The Spy Who Loved Me
Lotus Esprit that transforms into a submarine, equipped with underwater and sea-to-air missile launchers; cigarette case that converts to a microfilm reader; wristwatch with ticker-tape readout.
Cigarette lighter camera, cigarette case X-ray device for opening safe's, Seiko watch with demolition apparatus and detonator; high speed Gondola and Hovercraft; powered hang glider; speedboat equipped with mines and homing torpedo; nerve activated, wrist dart-gun;
For Your Eyes Only
Binocular camera; car demolition device
Acrostar Jet; 3-wheeler Honda auto rickshaw; TV watch and video camera; homing device and microphone in Fabergé egg; homing device in watch; pen/bug receiver containing metal-cutting acid; Crocodile submarine; hot-air balloon with CCTV cameras and receiver screen in basket
A View To A Kill
Small robot surveillance machine ("Snooper"); watch with a garrote cord; fountain pen which causes the writing to burn; bug detecting device under the head of a Philishave razor; video camera that determines from a central computer, the identity of a subject.
The Living Daylights
Aston Martin Volante automobile with bullet-proof glass, fireproof body, guided missiles, jet engine booster rocket, convertible ice tires, snow ski's hidden in door sills, laser cutting device in wheel hubs, self destruct mechanism; portable radio which fires mini-rocket ("A Ghetto Blaster"); pen which duplicates what another pen writes by using radio receiver; key ring which emits a stun gas on whistle, and explodes on another whistle command - A wolf whistle.
License to Kill
Travel alarm clock packed with explosives, standard British passport that detonates on opening; Hasselblad camera that can be broken apart and reconstructed as a signature recognition hand gun; Polaroid camera that emits laser beams and takes X-Ray photos; explosive disguised as toothpaste.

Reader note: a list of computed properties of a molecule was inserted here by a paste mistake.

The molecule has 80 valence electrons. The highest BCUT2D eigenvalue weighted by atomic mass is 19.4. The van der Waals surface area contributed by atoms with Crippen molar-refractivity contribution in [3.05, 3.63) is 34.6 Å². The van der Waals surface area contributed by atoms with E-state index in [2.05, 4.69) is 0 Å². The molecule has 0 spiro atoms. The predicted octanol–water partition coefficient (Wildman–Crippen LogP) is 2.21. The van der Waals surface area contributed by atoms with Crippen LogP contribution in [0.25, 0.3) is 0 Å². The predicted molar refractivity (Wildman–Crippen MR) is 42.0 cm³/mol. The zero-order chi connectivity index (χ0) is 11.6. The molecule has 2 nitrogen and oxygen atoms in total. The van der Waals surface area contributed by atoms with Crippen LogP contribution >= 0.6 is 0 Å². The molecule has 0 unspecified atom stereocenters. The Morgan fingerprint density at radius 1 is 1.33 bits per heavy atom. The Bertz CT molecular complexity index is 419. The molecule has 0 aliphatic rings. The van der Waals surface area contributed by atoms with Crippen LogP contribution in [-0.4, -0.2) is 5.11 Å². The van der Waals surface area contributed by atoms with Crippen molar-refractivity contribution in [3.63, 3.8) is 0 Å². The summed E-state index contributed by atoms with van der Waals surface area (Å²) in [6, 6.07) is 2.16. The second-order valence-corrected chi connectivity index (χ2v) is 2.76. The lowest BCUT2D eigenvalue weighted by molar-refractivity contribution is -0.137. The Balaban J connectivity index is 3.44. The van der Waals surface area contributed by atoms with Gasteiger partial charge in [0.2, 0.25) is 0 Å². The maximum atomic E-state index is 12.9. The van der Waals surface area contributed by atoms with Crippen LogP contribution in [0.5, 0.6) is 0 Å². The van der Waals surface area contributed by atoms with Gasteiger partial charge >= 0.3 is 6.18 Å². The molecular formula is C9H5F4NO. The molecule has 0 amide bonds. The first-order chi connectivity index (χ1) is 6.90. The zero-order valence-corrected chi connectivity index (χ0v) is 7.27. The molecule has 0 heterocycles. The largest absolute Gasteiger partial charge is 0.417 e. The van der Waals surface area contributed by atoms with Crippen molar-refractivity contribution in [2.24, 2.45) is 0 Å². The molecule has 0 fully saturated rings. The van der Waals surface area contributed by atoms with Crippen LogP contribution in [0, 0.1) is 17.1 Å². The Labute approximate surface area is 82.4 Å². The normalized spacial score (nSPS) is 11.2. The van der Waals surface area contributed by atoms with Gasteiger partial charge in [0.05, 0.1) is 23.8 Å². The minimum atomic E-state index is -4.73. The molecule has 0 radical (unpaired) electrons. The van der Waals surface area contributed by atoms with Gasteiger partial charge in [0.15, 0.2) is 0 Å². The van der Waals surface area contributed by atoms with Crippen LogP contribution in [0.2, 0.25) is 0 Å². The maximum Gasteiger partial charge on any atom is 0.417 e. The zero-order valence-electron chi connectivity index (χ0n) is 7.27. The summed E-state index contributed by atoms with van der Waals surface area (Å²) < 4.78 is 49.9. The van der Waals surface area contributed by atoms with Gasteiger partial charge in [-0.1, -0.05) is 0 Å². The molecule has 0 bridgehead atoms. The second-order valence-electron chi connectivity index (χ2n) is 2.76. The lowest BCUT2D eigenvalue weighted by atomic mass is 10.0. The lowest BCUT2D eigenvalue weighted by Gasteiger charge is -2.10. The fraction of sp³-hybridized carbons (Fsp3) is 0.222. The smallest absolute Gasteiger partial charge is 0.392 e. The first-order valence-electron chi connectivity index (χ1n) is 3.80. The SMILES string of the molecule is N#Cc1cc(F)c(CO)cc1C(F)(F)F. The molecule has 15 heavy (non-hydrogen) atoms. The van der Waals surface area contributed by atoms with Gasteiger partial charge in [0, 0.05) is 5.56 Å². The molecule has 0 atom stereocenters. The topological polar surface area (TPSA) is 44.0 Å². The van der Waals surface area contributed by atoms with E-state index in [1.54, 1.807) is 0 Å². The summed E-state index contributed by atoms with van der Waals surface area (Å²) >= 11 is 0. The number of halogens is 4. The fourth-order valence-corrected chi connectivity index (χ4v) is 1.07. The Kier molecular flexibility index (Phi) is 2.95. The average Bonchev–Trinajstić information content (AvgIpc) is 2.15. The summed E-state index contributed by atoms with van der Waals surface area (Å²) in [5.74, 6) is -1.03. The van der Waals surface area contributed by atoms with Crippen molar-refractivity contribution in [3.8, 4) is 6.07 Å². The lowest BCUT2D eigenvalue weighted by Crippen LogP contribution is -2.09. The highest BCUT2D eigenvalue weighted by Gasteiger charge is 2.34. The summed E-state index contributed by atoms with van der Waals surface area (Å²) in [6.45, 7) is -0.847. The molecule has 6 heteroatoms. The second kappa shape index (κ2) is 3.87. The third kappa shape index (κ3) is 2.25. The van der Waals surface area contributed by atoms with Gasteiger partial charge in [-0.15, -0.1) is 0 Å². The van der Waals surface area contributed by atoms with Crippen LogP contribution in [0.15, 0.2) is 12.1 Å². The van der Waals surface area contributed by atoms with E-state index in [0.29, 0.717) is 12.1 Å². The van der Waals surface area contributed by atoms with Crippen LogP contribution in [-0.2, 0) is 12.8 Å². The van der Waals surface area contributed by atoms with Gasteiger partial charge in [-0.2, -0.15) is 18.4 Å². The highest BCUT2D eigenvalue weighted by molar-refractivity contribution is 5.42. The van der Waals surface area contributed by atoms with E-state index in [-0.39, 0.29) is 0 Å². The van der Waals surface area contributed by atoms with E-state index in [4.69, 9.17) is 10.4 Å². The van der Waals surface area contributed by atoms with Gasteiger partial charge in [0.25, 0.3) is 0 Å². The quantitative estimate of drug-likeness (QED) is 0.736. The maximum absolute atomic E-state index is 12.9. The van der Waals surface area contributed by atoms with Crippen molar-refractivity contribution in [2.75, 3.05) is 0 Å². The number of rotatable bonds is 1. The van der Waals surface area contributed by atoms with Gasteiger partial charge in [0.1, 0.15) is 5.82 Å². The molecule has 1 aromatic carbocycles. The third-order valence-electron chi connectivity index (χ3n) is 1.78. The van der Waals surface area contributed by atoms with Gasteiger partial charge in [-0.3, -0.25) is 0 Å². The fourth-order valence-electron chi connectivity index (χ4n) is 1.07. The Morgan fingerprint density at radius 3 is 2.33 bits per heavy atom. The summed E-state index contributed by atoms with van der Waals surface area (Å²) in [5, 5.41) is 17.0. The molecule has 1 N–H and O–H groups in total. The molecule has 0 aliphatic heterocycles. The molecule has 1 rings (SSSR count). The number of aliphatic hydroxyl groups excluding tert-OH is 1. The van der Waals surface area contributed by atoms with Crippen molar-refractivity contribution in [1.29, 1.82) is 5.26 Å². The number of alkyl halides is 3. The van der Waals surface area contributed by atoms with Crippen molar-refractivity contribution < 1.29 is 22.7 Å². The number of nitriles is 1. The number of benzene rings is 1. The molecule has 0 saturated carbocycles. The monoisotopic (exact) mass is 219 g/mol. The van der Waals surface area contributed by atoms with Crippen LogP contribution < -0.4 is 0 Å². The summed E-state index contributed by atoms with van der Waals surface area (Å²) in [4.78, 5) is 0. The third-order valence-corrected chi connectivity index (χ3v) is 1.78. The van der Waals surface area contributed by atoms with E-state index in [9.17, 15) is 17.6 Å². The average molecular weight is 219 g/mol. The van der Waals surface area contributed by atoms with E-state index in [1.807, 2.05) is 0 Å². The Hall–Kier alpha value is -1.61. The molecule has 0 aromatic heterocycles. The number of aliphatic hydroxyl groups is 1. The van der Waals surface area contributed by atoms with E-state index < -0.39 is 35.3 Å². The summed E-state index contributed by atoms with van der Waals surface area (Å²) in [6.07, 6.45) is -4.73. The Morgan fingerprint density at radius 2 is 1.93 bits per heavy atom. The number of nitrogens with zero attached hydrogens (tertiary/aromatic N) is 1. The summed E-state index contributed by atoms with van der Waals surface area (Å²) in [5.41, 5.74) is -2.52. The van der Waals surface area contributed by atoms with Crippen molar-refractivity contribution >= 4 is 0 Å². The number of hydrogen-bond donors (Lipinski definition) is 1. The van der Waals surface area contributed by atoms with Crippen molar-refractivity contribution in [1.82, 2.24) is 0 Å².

Leather belt with a 75-foot grappling cord built into the buckle; gun that fires a piton attached to a power-retractable high tensile wire designed to support Bond's weight; silver tray which doubles as an X-Ray document scanner; pen that becomes a class four grenade; laser emitting watch that also serves as an arming device; leg cast that becomes a missile launcher, BMW Z3 car with stinger missiles behind the headlamps
Tomorrow Never Dies
Modified BMW 750 iL, all the usual refinements, plus remote control from a mobile phone, the phone also includes a 20,000 volt tazer, and fingerprint scanner; lighter/grenade concealed in an Omega wristwatch.
The World Is Not Enough
A new BMW Z8, with rocket launchers and a compact remote control stored in the car keys; Omega watch with grappling hook launcher and an 800 lb strength filament wire to support Bond's weight.
Die Another Day
Aston Martin Vanquish V12 with adaptive camouflage technology, capable of making the car virtually invisible to the human eye, projecting the opposite image from each side of the car, onto each other side of the car. Fully remote controlled, with missiles, auto tracking machine guns, on screen display and intelligent self-repair system; Also an ultrasonic ring capable of shattering any known glass even bullet proof glass with a simple twist of the ring.
© David J Kellas 2002 Images Copyright of MGM
Memoir by I Am Sarawakiana at 6:40 PM
Sunday, June 15, 2008
In the 1970's and 1980's Sibu had a new craze led by Dr. Ding Siew Hua - Radio Controlled Planes. If I am not mistaken, a club was even formed to gather more enthusiasts together. One of the enthusiasts was an alumni of Methodist School, and a student of mine - Wong KXX XXX. When he went to study in Australia he brought his hobby along. I am wondering if he had continued his hobby to this day.